Prime min­is­ter will meet U.S. Pres­i­dent Don­ald Trump in first of­fi­cial visit Mon­day

Cana­dian prime min­is­ter must walk a fine line in push­ing his own agenda with U.S. leader

The Hamilton Spectator - - FRONT PAGE - ALEXANDER PANETTA

WASHINGTON — United Pres­i­dent Don­ald Trump will re­ceive Prime Min­is­ter Justin Trudeau at the White House on Mon­day — their first of­fi­cial meet­ing af­ter weeks of backand-forth about set­ting a tan­gi­ble agenda beyond pleas­antries and first-en­counter photo ops.

Sev­eral peo­ple fa­mil­iar with the plan­ning said un­cer­tainty about the date lin­gered for a rea­son: the Cana­dian side wanted spe­cific re­sults, while the Amer­i­can ad­min­is­tra­tion is still busy get­ting its cab­i­net con­firmed.

The sched­ul­ing drama was fur­ther fu­elled by a spec­tac­u­lar pub­lic rift be­tween Trump and the pres­i­dent of Mex­ico last month, scrub­bing plans for a po­ten­tial tri­lat­eral meet­ing of the con­ti­nent’s Three Ami­gos.

The White House an­nounced the en­counter at its daily brief­ing.

“The pres­i­dent looks for­ward to a con­struc­tive con­ver­sa­tion in strength­en­ing the deep re­la­tion­ship that ex­ists be­tween the United States and Canada,” said spokesper­son Sean Spicer.

The coun­tries dis­cussed var­i­ous plans for a first en­counter. The Cana­dian side con­sid­ered dif­fer­ent des­ti­na­tions that would al­low it to leave a pos­i­tive first im­pres­sion of trade with Canada, while avoid­ing the blast ra­dius of the Man­hat­tan­ite’s project of re­duc­ing im­ports.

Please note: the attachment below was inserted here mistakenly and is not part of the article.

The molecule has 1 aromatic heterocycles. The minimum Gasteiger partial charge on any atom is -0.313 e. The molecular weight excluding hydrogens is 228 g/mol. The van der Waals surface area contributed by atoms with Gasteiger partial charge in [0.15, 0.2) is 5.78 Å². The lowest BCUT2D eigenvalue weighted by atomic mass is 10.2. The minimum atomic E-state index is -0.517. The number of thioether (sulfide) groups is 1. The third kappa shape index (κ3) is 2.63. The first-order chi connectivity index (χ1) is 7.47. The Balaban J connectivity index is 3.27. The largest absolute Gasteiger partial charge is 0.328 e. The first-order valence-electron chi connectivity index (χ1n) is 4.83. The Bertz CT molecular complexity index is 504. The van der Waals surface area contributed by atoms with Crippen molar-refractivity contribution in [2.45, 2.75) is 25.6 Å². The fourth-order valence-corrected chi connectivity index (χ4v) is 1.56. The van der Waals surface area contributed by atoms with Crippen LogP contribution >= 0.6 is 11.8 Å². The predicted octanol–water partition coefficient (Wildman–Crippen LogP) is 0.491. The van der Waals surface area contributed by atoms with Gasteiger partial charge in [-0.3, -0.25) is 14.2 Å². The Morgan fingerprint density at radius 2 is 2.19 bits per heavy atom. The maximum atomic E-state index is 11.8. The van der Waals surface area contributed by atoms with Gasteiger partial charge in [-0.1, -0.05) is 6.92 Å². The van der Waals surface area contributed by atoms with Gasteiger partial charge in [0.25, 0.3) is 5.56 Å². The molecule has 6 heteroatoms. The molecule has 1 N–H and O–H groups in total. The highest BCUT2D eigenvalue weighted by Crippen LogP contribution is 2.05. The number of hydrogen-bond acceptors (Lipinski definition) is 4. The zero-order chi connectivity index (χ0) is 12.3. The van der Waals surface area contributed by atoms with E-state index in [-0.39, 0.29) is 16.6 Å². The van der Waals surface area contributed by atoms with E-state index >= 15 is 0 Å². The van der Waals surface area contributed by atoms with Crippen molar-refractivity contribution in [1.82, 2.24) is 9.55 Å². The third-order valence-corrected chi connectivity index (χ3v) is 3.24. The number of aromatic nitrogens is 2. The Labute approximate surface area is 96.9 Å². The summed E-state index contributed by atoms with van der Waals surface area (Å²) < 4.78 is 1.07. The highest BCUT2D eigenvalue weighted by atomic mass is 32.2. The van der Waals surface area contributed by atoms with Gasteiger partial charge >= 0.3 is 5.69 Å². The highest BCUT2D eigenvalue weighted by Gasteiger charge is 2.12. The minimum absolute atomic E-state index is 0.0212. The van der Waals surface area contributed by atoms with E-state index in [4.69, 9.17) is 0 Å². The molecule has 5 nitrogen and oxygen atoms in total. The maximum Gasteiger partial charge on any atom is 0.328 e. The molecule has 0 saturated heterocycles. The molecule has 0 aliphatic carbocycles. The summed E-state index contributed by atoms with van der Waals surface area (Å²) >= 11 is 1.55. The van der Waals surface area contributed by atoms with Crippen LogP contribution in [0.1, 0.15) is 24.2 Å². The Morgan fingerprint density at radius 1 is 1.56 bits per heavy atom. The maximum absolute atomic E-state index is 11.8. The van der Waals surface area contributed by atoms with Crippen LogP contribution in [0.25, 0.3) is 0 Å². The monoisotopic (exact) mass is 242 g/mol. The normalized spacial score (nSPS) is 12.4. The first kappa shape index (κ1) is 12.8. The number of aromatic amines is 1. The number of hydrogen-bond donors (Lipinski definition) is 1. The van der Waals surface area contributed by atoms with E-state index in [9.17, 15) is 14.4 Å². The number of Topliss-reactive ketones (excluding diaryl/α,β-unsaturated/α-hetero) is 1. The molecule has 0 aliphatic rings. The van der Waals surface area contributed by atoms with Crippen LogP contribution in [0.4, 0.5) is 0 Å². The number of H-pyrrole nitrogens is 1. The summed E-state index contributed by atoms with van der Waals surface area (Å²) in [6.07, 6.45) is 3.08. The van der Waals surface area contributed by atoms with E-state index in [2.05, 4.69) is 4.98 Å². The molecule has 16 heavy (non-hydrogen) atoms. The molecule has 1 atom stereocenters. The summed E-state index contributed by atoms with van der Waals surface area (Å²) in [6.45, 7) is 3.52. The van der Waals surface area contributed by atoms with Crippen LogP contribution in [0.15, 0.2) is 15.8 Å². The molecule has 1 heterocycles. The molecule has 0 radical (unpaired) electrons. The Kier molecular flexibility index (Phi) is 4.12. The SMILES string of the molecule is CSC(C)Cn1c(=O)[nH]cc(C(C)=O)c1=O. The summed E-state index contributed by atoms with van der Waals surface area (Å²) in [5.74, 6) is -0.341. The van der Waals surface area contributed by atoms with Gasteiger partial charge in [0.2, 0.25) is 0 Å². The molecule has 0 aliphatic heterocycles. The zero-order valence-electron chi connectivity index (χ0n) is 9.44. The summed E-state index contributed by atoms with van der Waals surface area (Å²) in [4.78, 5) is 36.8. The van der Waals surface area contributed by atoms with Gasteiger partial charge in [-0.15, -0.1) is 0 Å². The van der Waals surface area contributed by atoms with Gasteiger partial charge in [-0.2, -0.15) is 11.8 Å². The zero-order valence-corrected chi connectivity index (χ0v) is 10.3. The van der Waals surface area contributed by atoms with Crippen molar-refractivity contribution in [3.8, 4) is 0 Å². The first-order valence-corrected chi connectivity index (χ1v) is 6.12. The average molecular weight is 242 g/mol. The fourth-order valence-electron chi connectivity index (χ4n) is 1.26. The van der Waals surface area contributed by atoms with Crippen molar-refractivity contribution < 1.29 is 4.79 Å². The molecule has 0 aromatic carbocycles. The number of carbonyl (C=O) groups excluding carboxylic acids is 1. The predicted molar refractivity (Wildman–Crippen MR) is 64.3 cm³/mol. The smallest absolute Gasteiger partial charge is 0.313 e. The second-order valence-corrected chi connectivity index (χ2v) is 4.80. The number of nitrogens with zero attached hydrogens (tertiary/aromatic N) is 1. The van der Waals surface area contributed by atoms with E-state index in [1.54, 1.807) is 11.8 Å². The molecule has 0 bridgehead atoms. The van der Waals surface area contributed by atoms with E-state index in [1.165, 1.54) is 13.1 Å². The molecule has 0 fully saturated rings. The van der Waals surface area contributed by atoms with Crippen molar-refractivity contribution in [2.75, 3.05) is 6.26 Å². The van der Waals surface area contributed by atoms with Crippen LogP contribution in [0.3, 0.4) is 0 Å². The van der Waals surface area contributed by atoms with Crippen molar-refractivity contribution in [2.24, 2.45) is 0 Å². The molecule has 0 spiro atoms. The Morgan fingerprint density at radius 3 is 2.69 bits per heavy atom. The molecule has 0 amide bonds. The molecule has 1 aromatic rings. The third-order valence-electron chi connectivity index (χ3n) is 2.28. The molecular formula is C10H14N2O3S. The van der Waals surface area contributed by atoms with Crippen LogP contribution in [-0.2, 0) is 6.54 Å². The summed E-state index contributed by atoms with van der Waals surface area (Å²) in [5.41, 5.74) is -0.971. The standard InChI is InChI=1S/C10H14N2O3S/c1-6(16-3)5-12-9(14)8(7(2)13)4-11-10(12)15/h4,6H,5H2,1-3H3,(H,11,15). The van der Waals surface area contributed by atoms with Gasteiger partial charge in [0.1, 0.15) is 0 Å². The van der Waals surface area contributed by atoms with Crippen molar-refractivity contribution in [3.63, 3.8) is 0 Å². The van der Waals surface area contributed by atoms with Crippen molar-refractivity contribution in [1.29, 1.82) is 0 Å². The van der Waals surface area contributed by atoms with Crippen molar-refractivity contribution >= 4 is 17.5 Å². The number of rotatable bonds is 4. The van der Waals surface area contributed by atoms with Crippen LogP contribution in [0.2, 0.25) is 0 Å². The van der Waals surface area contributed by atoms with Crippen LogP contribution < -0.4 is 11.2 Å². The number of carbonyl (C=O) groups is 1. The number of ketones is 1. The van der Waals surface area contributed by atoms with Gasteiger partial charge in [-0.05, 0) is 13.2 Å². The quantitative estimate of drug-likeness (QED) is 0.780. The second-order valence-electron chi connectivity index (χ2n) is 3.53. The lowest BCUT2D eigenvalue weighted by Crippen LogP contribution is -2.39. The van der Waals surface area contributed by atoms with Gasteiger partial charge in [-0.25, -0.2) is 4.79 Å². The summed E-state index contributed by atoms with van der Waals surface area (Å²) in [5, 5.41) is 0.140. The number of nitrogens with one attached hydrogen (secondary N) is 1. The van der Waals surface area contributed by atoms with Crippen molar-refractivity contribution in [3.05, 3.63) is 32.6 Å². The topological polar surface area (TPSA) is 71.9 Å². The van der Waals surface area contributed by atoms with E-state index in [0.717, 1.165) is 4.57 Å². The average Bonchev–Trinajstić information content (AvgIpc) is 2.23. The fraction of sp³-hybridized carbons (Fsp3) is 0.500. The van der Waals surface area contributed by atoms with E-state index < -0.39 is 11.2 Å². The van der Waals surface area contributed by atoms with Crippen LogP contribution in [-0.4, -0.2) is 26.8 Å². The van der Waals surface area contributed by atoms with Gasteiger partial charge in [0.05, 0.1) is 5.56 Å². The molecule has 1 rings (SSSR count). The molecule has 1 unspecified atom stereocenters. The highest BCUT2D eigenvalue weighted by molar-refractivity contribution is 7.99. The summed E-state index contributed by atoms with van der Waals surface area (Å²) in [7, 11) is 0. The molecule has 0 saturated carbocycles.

Dur­ing a visit to the Arc­tic, Trudeau was asked Thurs­day about whether he planned to broach some of Trump’s more con­tro­ver­sial poli­cies, such as the now-in­fa­mous travel ban.

His an­swer nicely il­lus­trated the fine line Canada must now walk as he de­scribed what he con­sid­ers his two pri­mary re­spon­si­bil­i­ties.

“The first is, of course, to high­light Cana­dian val­ues and prin­ci­ples and the things that we know make our coun­try strong ... we have a set of so­lu­tions that work very well, not just for our com­mu­nity and our coun­try, but in­deed our world,” he said.

“The sec­ond re­spon­si­bil­ity I have, which we will very much be en­gaged in, is cre­at­ing jobs and op­por­tu­nity for Cana­dian cit­i­zens through the con­tin­ued close in­te­gra­tion on both sides of the bor­der ...

“I will con­tinue to dis­cuss on a broad range of is­sues with the Amer­i­can pres­i­dent.”

That bor­der was one pos­si­ble meet­ing venue that had been un­der con­sid­er­a­tion — the idea was raised in a De­cem­ber in­ter­view by Canada’s U.S. am­bas­sador David MacNaughton. The new ad­min­is­tra­tion wants a mas­sive con­struc­tion-jobs pro­gram, and there are sev­eral big projects un­der­way along the bor­der.

An­other early idea con­sid­ered was a U.S. man­u­fac­tur­ing fa­cil­ity — the goal be­ing to em­pha­size the nine mil­lion Amer­i­can jobs tied to trade with Canada.

The Cana­dian gov­ern­ment is work­ing to drill that fig­ure into the mem­ory of ev­ery Amer­i­can it meets. Dif­fer­ent cab­i­net min­is­ters were in Washington this week, recit­ing that statis­tic with metro­nomic reg­u­lar­ity.

SEAN KILPATRICK, THE AS­SO­CI­ATED PRESS FILE PHOTO

Prime Min­is­ter Justin Trudeau

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